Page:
Tuesday, January 25, 2011

Has Cursive Writing Become a Lost Art?

In the computer age, some would argue that kids don’t need to learn how to write in cursive anymore. Others, generally those predating the computer age, worry about the consequences of losing this important skill. Just consider the Declaration of Independence which was written in cursive. Will future generations be unable to read such a historic document?

There is no set standard for teaching cursive in schools today. How cursive fits into the curriculum depends on the school system. In many districts, teachers who choose to teach the skill can fit it into their curriculum as they see fit, generally in the second and/or third grade. Some students don’t learn cursive at all.

The Positive Sides to Teaching Cursive
• Children who have had problems printing get a new chance to have the playing field leveled, because now everybody has to learn cursive, says Sandy Purvis, Occupational Therapist and Owner of HandRIGHTing, Ink, Ardmore, PA.
• Writing in cursive can improve overall penmanship. The act of lifting up the pencil and putting it on the line to make the strokes, may gain fluency the student never had before.
• It’s an important skill, says Mary Claire Ragan, a second grade teacher at Gallaher Elementary School in Newark DE. Ragan makes it a point to squeeze it into the busy curriculum.
• Cursive is faster than printing and in many cases, more legible.
• Students will know how to sign their names on forms and legal documents.
• Students will be able to read documents written in cursive, whether historical or from a boss or other person who writes in cursive.
• Students are extremely interested in learning cursive, says Ragan. While it’s a difficult skill to learn initially, students catch on quickly.

Why Cursive Writing isn’t Emphasized
• There are so many things that have been added to the curriculum, that cursive has been put on the back burner, says Sheri Pierson, third grade teacher at Signal Hill School, Voorhees, NJ and a veteran teacher for more than 25 years.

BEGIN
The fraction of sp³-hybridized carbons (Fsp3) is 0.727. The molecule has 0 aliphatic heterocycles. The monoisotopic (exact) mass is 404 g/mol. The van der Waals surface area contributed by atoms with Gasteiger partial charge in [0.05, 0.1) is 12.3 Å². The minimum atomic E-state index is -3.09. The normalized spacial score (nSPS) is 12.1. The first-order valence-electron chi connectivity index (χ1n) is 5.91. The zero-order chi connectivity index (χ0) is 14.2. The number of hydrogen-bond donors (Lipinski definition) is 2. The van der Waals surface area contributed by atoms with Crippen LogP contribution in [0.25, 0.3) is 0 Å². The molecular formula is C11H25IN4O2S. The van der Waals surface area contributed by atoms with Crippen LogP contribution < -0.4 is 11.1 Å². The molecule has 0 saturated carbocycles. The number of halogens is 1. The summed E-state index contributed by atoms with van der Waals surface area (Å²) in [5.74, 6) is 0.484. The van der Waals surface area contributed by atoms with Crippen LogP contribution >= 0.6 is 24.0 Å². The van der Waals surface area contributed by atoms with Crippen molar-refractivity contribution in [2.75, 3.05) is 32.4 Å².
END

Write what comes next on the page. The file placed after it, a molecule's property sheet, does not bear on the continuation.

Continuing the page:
• There isn’t time to cover everything. Pierson devotes about 10 minutes a day, three days a week to cursive.
• Many children, especially in middle and high school, use computers regularly, taking the place of handwriting.

What Parents Can Do
• Practice with your child at home. Many schools use the Zaner Bloser program - www.Zaner-bloser.com. Other popular programs include Kid Writing, www.kidwriting.com and Handwriting Without Tears, www.hwtears.com.
• Encourage your child to use cursive regularly by choosing one activity, such as writing his spelling words, in cursive. The more a child uses cursive, the more proficient he will become.
• Use it or lose it. After third grade, very little time will be devoted to cursive in school, so parents can encourage their children to use it for homework or other writing at home.
• Hire an educational coach, such as HandRIGHTing, Ink, www.handrightingink.com
• If available at your child’s school, sign up for a mini-cluster or interest group where cursive is taught.
• Have your child develop fine motor skills through activities such as cutting, coloring, and Play-Doh, because writing in cursive requires small muscle strength.

1 comment:

  1. This is a write-up which I think should be read by every citizen of the world. I am happy that at least somebody gave this subject an attention.

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